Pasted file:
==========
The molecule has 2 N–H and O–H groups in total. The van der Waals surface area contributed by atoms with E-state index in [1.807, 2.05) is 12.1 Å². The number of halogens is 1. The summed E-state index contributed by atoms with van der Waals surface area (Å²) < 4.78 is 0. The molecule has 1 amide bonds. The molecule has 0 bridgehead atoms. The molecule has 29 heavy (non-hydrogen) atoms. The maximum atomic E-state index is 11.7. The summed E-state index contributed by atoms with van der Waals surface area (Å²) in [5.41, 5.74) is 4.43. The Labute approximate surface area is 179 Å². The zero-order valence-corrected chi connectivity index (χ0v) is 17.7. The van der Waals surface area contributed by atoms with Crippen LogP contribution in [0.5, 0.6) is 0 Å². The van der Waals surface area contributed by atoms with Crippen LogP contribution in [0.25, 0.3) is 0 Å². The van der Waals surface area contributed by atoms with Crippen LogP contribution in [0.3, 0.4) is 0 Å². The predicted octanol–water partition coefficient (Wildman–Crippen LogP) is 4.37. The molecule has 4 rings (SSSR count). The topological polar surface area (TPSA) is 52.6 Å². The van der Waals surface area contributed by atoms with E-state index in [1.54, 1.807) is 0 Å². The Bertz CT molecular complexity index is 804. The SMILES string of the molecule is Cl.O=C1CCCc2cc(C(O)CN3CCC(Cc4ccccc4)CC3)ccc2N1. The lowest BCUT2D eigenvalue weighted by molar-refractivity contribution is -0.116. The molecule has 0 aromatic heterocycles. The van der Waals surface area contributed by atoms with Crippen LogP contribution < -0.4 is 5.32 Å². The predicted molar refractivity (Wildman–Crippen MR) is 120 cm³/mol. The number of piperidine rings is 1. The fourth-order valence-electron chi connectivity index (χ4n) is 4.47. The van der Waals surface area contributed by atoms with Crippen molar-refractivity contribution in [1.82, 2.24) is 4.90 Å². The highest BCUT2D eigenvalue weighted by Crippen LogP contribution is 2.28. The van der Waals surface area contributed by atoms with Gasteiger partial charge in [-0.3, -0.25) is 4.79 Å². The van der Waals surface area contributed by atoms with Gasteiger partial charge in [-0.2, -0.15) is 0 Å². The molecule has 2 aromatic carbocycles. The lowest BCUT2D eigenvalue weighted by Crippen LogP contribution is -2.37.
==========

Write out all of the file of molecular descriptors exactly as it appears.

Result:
The molecule has 2 N–H and O–H groups in total. The van der Waals surface area contributed by atoms with E-state index in [1.807, 2.05) is 12.1 Å². The number of halogens is 1. The summed E-state index contributed by atoms with van der Waals surface area (Å²) < 4.78 is 0. The molecule has 1 amide bonds. The molecule has 0 bridgehead atoms. The molecule has 29 heavy (non-hydrogen) atoms. The maximum atomic E-state index is 11.7. The summed E-state index contributed by atoms with van der Waals surface area (Å²) in [5.41, 5.74) is 4.43. The Labute approximate surface area is 179 Å². The zero-order valence-corrected chi connectivity index (χ0v) is 17.7. The van der Waals surface area contributed by atoms with Crippen LogP contribution in [0.5, 0.6) is 0 Å². The van der Waals surface area contributed by atoms with Crippen LogP contribution in [0.25, 0.3) is 0 Å². The van der Waals surface area contributed by atoms with Crippen LogP contribution in [0.3, 0.4) is 0 Å². The predicted octanol–water partition coefficient (Wildman–Crippen LogP) is 4.37. The molecule has 4 rings (SSSR count). The topological polar surface area (TPSA) is 52.6 Å². The van der Waals surface area contributed by atoms with E-state index in [1.54, 1.807) is 0 Å². The Bertz CT molecular complexity index is 804. The SMILES string of the molecule is Cl.O=C1CCCc2cc(C(O)CN3CCC(Cc4ccccc4)CC3)ccc2N1. The lowest BCUT2D eigenvalue weighted by molar-refractivity contribution is -0.116. The molecule has 0 aromatic heterocycles. The van der Waals surface area contributed by atoms with Crippen LogP contribution < -0.4 is 5.32 Å². The predicted molar refractivity (Wildman–Crippen MR) is 120 cm³/mol. The number of piperidine rings is 1. The fourth-order valence-electron chi connectivity index (χ4n) is 4.47. The van der Waals surface area contributed by atoms with Crippen molar-refractivity contribution in [1.82, 2.24) is 4.90 Å². The highest BCUT2D eigenvalue weighted by Crippen LogP contribution is 2.28. The van der Waals surface area contributed by atoms with Gasteiger partial charge in [-0.3, -0.25) is 4.79 Å². The van der Waals surface area contributed by atoms with Gasteiger partial charge in [-0.2, -0.15) is 0 Å². The molecule has 2 aromatic carbocycles. The lowest BCUT2D eigenvalue weighted by Crippen LogP contribution is -2.37.